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Monday, 13 May, 2002, 20:48 GMT 21:48 UK
Arafat defiant on statehood
Yasser Arafat's helicopter flies over rubble in Jenin camp
Officials advised Arafat against visiting Jenin camp
Yasser Arafat rounded off a tour of three West Bank towns on Monday by assuring Palestinians they would have an independent state with or without the agreement of Israel.

It was the first time he had ventured outside Ramallah since the Israelis lifted their five-month siege of his headquarters on 2 May.

Jerusalem is the capital of our independent state of Palestine, never mind who agrees or does not

Yasser Arafat

Mr Arafat told supporters in Nablus that a Palestinian state would be established with Jerusalem as its capital.

At the weekend, Israel's dominant party, Likud, ruled against ever allowing the Palestinians statehood.

Crowds turned out to meet the veteran Palestinian leader but a planned visit to the Jenin refugee camp had to be cancelled amid fears for his security.

"Jerusalem is the capital of our independent state of Palestine, never mind who agrees or does not," Mr Arafat told a crowd of 300 in a hall in Nablus.

Yasser Arafat brandishes a shattered chair found in rubble in Nablus
Arafat highlighted damage caused by Israeli forces in the West Bank
The enthusiastic crowd chanted "We sacrifice our blood and our soul for Arafat".

Likud's rejection of statehood amounted to the destruction of the Oslo peace accords, he said earlier.

In Bethlehem, Mr Arafat visited the Church of the Nativity where Palestinian militants were holed up for more than five weeks before a deal was reached last week on their release.

He entered the church escorted by armed bodyguards and priests, remarking that the place would never be forgotten by Palestinians.

Anger in Jenin

Mr Arafat had planned to see the battle-scarred refugee camp in Jenin but his security officials decided against it as crowds swelled around the podium erected for him inside.

The BBC's Malcolm Brabant - reporting from the camp - said chaos and pandemonium reigned, with people jam-packed around the podium. But Mr Arafat flew over the camp in a helicopter, after making only a brief visit to the camp's outskirts.

People await Arafat at the Jenin refugee camp
Arafat supporters waited for him in the ruined central square of Jenin camp
"I'm very angry and very disappointed because Arafat did not visit the camp" Mohammed Abu Ghalyoun, a 43-year-old unemployed labourer, told the Associated Press.

"If he isn't interested in us, we are not interested in him. We can endure our burdens without him."

On a visit to Jenin's town hall, Mr Arafat embraced relatives of a militant leader, Yusuf Qabha, who was among about 50 Palestinians Israel says it killed there - a figure hotly disputed by the Palestinians.

He compared the battle in the camp to the Nazis' siege of Soviet cities, referring to the camp as "Jeningrad".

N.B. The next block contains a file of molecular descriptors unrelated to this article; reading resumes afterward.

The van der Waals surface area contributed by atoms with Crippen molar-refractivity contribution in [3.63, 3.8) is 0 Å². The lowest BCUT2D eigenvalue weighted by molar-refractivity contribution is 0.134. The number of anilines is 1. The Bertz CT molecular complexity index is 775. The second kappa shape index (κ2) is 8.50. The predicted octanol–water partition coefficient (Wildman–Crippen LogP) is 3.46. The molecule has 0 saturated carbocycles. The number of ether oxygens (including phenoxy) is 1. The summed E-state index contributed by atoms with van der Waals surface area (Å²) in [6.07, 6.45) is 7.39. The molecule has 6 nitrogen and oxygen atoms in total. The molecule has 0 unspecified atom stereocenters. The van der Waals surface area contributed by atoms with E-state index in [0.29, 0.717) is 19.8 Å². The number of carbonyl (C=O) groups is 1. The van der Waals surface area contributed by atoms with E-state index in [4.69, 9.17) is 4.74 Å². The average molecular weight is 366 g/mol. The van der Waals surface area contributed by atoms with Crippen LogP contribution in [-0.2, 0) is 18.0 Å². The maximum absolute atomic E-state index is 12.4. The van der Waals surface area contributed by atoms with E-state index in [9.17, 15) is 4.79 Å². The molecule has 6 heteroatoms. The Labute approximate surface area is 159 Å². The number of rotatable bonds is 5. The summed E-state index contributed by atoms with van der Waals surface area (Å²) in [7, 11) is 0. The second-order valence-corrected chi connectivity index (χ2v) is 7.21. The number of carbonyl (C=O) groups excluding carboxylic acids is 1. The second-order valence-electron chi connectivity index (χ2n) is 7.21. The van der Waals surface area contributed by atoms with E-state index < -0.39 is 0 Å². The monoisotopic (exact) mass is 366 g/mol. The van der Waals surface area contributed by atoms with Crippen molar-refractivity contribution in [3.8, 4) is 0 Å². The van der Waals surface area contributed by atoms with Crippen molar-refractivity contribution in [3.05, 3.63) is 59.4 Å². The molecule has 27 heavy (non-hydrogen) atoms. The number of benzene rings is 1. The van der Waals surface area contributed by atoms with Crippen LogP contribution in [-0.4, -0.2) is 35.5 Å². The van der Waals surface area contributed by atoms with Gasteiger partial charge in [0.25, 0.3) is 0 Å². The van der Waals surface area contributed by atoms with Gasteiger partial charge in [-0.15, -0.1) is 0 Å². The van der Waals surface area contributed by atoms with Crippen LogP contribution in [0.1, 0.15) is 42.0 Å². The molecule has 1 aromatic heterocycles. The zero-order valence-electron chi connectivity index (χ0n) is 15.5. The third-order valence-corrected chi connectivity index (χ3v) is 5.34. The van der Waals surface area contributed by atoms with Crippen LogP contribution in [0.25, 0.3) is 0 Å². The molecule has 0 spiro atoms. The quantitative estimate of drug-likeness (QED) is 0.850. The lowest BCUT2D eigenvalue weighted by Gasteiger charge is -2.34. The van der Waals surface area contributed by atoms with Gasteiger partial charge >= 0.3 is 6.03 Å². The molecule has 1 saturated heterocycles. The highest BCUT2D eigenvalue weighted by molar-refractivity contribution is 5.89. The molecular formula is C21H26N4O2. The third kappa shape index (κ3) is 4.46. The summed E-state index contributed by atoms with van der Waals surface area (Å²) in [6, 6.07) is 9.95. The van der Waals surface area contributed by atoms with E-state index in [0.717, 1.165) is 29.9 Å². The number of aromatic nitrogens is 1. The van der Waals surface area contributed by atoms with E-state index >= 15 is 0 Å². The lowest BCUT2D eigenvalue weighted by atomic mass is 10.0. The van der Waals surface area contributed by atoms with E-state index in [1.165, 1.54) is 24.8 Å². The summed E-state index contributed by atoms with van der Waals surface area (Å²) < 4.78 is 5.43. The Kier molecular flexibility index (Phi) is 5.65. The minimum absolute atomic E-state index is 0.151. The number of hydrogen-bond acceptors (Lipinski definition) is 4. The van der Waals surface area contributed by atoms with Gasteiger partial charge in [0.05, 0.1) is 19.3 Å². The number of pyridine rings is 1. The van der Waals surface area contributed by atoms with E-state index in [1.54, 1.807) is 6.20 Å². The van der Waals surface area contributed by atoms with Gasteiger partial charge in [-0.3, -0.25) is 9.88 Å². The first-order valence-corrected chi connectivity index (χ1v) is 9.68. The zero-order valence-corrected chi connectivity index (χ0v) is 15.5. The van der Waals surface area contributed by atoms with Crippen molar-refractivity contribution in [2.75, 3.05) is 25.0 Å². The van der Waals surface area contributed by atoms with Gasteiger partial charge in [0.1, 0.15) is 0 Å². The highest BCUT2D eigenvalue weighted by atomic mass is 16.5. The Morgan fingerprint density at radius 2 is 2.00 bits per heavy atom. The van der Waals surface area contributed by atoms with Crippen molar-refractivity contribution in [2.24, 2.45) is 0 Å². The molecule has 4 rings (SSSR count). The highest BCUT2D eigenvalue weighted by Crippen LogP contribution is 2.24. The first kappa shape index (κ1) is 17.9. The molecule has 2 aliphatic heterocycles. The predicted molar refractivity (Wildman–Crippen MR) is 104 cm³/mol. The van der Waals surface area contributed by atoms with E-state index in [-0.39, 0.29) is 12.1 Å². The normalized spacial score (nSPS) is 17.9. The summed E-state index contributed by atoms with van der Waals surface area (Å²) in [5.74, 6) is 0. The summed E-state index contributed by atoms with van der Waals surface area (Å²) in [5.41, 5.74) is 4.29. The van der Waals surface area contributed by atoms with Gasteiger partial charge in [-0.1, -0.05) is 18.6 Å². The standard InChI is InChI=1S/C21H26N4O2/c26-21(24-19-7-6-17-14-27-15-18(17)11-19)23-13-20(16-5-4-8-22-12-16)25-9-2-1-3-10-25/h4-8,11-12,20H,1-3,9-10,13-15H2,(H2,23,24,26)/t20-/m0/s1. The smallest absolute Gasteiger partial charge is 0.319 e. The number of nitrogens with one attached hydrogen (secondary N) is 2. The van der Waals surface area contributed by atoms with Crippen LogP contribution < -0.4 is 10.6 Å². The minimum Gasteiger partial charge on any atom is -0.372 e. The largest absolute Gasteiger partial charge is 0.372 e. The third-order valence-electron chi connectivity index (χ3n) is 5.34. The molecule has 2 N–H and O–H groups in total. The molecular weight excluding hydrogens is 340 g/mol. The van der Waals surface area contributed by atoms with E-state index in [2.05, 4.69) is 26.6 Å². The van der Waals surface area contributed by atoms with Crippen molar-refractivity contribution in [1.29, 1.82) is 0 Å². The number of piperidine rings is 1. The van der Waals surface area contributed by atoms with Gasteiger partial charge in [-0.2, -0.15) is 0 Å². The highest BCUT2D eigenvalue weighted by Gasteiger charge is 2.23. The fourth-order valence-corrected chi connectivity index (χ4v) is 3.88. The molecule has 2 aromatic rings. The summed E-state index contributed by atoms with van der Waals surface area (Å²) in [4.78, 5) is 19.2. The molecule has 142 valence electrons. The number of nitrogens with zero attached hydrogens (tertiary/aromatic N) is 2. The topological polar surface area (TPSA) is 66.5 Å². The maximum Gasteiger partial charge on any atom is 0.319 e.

Likud fallout

The Likud resolution was passed against Israeli Prime Minister Ariel Sharon's wishes at a stormy central committee meeting on Sunday.

US Secretary of State Colin Powell stressed on Monday that he believed Mr Sharon was committed to an eventual Palestinian state despite the vote.

Voices from the Conflict

I personally feel like I don't belong to this country after what happened at the start of the intifada

Mohammed Bakri, Israeli Arab doctor

  Read his story

"I don't think it changes Prime Minister Sharon's basic thinking about this subject where he was inclined to move forward to a Palestinian state at some point in the future," said Mr Powell.

The vote was a victory for Mr Sharon's party rival, Binyamin Netanyahu, who had tabled the motion.

The resolution will govern future actions of Likud ministers, but it is not clear whether it is binding on Mr Sharon, who leads a broad-based coalition which includes Labour ministers who favour a Palestinian state.

Mr Netanyahu insisted that Sunday's vote was not intended to unseat Mr Sharon, saying the prime minister was "greatly respected".

In another development, Defence Minister Benjamin Ben-Eliezer told parliament on Monday that an expected security operation against Palestinian militants in the Gaza Strip had been called off after suspects were reported to have fled.

He also urged a "diplomatic solution" to the conflict with the Palestinians, saying that otherwise there would be new attacks on Israel "as bad as or worse than" the suicide bombing in Rishon Letzion which killed 15 people last week.

The BBC's Orla Guerin
"He is the struggling leader of a weary people"
Likud's Dr Yuval Steinitz
"If we continue with establishing a Palestinian state we commit suicide"
Peace negotiator Yossi Beilin, Israeli Labour Party
"I don't believe an anachronistic resolution can change the world"
Senior Palestinian negotiator Saeb Erekat
"The Israeli people need better political leaders"
See also:

13 May 02 | Middle East
Palestinians land on friendly ground
13 May 02 | Middle East
In pictures: Arafat's tour
12 May 02 | Middle East
Likud embarrasses Sharon
13 May 02 | Middle East
Likud vote challenges Bush policy
13 May 02 | Middle East
Sharon's defeat dominates Israeli press
12 May 02 | Middle East
Israel sends Gaza reservists home
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